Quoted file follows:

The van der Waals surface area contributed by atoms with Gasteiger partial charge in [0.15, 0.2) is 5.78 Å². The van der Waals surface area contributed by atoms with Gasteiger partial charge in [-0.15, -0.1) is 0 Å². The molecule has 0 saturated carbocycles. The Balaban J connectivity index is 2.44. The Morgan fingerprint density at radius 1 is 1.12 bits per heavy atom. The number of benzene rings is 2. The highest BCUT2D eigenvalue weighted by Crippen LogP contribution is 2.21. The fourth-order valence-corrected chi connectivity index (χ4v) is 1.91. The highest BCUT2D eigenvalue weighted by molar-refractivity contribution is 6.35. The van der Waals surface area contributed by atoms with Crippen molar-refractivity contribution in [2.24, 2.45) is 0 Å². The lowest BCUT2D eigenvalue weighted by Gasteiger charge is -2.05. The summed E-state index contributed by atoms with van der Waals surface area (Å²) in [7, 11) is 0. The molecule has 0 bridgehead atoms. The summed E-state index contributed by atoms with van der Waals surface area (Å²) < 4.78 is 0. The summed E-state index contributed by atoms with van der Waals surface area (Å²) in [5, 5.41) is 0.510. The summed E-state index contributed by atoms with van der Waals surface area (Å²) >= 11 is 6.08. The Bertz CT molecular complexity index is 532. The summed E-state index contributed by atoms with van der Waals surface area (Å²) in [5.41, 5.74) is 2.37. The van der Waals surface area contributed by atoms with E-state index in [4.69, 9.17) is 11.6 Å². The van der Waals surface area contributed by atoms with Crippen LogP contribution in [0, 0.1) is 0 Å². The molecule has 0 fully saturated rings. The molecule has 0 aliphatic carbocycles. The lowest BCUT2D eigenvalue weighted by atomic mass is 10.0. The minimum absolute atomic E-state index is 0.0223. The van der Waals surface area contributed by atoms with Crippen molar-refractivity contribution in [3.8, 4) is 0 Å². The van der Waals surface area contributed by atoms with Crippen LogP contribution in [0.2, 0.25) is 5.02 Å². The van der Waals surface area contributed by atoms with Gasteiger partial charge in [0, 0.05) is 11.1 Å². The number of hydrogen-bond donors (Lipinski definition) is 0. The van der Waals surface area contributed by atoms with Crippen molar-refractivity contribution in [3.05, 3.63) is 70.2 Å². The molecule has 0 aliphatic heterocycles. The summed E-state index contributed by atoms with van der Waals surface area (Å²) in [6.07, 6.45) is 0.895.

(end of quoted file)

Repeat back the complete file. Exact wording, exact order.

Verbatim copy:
The van der Waals surface area contributed by atoms with Gasteiger partial charge in [0.15, 0.2) is 5.78 Å². The van der Waals surface area contributed by atoms with Gasteiger partial charge in [-0.15, -0.1) is 0 Å². The molecule has 0 saturated carbocycles. The Balaban J connectivity index is 2.44. The Morgan fingerprint density at radius 1 is 1.12 bits per heavy atom. The number of benzene rings is 2. The highest BCUT2D eigenvalue weighted by Crippen LogP contribution is 2.21. The fourth-order valence-corrected chi connectivity index (χ4v) is 1.91. The highest BCUT2D eigenvalue weighted by molar-refractivity contribution is 6.35. The van der Waals surface area contributed by atoms with Crippen molar-refractivity contribution in [2.24, 2.45) is 0 Å². The lowest BCUT2D eigenvalue weighted by Gasteiger charge is -2.05. The summed E-state index contributed by atoms with van der Waals surface area (Å²) in [7, 11) is 0. The molecule has 0 bridgehead atoms. The summed E-state index contributed by atoms with van der Waals surface area (Å²) < 4.78 is 0. The summed E-state index contributed by atoms with van der Waals surface area (Å²) in [5, 5.41) is 0.510. The summed E-state index contributed by atoms with van der Waals surface area (Å²) >= 11 is 6.08. The Bertz CT molecular complexity index is 532. The summed E-state index contributed by atoms with van der Waals surface area (Å²) in [5.41, 5.74) is 2.37. The van der Waals surface area contributed by atoms with E-state index in [4.69, 9.17) is 11.6 Å². The van der Waals surface area contributed by atoms with Crippen LogP contribution in [0, 0.1) is 0 Å². The molecule has 0 fully saturated rings. The molecule has 0 aliphatic carbocycles. The lowest BCUT2D eigenvalue weighted by atomic mass is 10.0. The minimum absolute atomic E-state index is 0.0223. The van der Waals surface area contributed by atoms with Crippen molar-refractivity contribution in [3.8, 4) is 0 Å². The van der Waals surface area contributed by atoms with Crippen LogP contribution in [0.2, 0.25) is 5.02 Å². The van der Waals surface area contributed by atoms with Gasteiger partial charge in [0, 0.05) is 11.1 Å². The number of hydrogen-bond donors (Lipinski definition) is 0. The van der Waals surface area contributed by atoms with Crippen molar-refractivity contribution in [3.05, 3.63) is 70.2 Å². The molecule has 0 aliphatic heterocycles. The summed E-state index contributed by atoms with van der Waals surface area (Å²) in [6.07, 6.45) is 0.895.